1. Are your decision-making processes efficient? What about your communication practices?
In the past, you could gather 15 people in a conference room to discuss and make important business decisions. Now, with dispersed workforces and a larger number of stakeholders involved in decision-making, you require processes that enable you to effectively and efficiently push out information to customers. The average decision or communication now involves discussions between multiple stakeholders at buyer, supplier, and customer levels, which means each individual point of communication must be effective and flexible. And because customers can now access data quickly online, those communications must also be fast.
It’s important your teams are aligned internally so you can provide clear and comprehensive information to customers regarding pricing, inventory, and more. When you aren’t on the same page internally, it’s nearly impossible to be on the same page with your customers. Your customer journey and relationships hinge on the strength and adaptability of your internal operations and teams — as does your ability to curate intentional experiences for customers across all touchpoints. Are your internal operations orchestrated to make this happen day in and day out.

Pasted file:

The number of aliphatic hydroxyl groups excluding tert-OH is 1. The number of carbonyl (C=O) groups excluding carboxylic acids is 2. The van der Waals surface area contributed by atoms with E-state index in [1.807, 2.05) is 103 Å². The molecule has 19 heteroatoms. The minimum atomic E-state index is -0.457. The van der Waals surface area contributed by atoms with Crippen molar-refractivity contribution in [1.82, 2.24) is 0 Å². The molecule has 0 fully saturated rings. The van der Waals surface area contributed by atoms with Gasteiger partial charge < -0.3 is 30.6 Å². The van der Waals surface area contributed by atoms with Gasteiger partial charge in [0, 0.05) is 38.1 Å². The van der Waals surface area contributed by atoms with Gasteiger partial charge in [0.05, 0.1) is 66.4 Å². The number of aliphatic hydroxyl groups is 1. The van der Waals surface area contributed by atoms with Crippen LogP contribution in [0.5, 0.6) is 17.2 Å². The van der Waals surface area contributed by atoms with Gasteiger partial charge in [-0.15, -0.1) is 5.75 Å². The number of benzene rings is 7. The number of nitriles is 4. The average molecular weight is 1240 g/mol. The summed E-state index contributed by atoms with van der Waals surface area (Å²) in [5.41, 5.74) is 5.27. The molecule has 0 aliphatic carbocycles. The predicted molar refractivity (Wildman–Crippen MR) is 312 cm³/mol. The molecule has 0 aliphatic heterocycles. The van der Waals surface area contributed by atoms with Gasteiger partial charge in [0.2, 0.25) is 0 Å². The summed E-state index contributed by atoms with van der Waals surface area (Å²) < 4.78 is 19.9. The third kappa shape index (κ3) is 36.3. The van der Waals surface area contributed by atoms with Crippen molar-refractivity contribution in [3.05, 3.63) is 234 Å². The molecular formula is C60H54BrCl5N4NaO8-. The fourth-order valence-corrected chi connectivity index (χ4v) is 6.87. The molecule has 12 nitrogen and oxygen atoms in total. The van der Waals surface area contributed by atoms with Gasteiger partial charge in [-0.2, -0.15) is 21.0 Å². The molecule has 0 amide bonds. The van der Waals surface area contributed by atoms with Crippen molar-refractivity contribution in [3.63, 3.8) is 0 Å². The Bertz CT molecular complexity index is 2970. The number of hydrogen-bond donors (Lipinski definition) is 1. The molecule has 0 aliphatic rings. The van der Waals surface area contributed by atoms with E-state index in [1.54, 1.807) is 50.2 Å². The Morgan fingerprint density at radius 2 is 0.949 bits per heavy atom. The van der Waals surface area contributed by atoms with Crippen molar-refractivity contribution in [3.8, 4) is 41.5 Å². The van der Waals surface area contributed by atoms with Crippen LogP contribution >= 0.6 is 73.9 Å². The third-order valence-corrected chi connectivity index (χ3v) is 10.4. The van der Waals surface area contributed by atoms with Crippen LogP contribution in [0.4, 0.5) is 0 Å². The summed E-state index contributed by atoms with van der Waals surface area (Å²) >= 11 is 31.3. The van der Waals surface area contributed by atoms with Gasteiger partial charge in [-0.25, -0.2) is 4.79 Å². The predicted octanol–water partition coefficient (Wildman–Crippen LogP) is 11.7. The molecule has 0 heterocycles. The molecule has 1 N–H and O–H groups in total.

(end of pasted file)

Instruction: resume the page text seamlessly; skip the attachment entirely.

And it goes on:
2. Do you prioritize roles over individuals?
When an individual occupies a role at your organization for an extended period of time, they become integral to operations. But what happens when the individual leaves your company or gets promoted? When you find someone new to fill the position, you may realize their work style differs from previous employees. And if the expectations for a specific role are unclear, you risk both internal and external communication breakdowns. Don’t tie expectations to individuals — instead, focus on roles.
This is a very real conundrum for many organizations as turnover rates skyrocketed over the past two years — you must be able to communicate expectations for each role across your organization so any changes feel seamless for employees and customers. A large part of this question mark is solved by building detailed capability models. In addition to a typical organizational chart, create a capability model that describes the specific responsibilities of each role contributing to your customer experience and value stream. This flexible approach enables you to adjust your communication model and execution as relationships with customers evolve while still setting clear expectations for employees.